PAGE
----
Friday, March 12, 2010

Saying, "Goodbye" to someone you love


This week, my daughter-in-law, Heather, had to say, "Goodbye" to her grandfather, Walter Hammack, who passed away on Monday.  It's hard to watch a family grieve the loss of someone whom they deeply love even when that family has a firm faith that they will see him again one day.

Pa-paw, as Heather called him, had been wrestling with cancer for a couple of years and had gone through treatment that brought the disease under control, at least temporarily. Heather and her Granny Hammack are both nurses and consequently had a better-than-average understanding of all that Pa-paw was struggling with and what the likely outcome would be.  I wonder if knowing that makes it harder or easier to accept his death? Although not necessarily a shock considering his health, his death was not something they might have expected just a couple of weeks before.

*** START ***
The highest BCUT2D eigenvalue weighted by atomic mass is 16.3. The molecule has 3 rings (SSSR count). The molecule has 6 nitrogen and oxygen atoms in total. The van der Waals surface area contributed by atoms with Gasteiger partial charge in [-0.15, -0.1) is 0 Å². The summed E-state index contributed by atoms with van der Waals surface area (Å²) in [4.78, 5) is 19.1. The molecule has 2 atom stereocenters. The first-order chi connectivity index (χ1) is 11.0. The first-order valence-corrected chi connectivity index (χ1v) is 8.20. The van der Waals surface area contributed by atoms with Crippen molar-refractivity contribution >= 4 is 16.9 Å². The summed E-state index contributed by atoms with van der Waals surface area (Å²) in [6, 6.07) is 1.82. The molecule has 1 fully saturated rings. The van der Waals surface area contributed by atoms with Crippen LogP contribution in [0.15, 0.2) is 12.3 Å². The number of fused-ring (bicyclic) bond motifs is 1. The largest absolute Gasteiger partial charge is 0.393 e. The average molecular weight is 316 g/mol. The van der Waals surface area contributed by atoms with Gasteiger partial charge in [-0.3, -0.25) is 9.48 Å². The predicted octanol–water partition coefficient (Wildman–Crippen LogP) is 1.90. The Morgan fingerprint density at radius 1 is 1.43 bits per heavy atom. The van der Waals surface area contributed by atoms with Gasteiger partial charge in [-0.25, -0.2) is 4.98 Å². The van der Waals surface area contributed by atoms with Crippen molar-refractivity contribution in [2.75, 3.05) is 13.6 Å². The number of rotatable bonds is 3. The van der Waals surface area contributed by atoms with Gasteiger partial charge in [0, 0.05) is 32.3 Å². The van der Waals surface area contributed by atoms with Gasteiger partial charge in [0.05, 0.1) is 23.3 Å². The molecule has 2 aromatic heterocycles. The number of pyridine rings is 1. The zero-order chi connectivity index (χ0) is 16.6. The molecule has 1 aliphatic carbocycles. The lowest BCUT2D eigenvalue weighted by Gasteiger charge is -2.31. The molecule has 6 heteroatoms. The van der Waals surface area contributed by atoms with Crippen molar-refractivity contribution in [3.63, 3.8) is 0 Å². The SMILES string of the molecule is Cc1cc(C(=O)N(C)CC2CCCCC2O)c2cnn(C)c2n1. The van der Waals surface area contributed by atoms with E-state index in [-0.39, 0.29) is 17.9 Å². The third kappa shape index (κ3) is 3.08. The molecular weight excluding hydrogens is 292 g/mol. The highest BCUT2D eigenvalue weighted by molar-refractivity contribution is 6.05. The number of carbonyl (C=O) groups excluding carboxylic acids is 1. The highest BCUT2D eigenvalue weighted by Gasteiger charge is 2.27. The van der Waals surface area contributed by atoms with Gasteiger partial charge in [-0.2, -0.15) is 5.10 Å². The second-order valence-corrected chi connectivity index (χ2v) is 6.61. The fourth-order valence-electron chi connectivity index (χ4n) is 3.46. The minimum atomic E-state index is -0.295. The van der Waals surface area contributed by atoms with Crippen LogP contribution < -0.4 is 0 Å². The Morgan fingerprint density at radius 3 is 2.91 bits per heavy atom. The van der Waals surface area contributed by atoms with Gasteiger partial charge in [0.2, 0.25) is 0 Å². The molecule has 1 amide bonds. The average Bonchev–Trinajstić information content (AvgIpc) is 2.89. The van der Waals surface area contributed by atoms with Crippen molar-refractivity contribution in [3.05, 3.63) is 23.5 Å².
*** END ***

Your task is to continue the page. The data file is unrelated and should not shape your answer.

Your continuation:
At his funeral service, his pastor reminded us of two important points:
  • Christians are instructed in scripture not to grieve as "those who have no hope" but that doesn't means that we are not to grieve, at all.  It only means that we won't grieve for a lost loved one who is also a Christian in the same way that a non-Believer might because we have the assurance that this person is now united with Christ in Heaven and we will see them again someday.
  •  We are a soul with a earthly body rather than an earthly body with a soul.  The distinction is that the soul is who we are and the earthly body is only the vessel that housed the soul.  The soul existed before the earthly body and will exist after this earthly body is buried and gone.  It may seem like nothing more than semantics but I think this helps us to put life and death into an eternal perspective.

When all is said and done, grief is still painful.  It's painful to experience and it's even painful to watch.  But it's the way we process the transition from this life to the next and  that's something none of us can fully understand.  The pain is not forever and the tears will come less often, in time.  And one day,  Heather and Granny Hammack and others in the family will be united with Pa-paw again.

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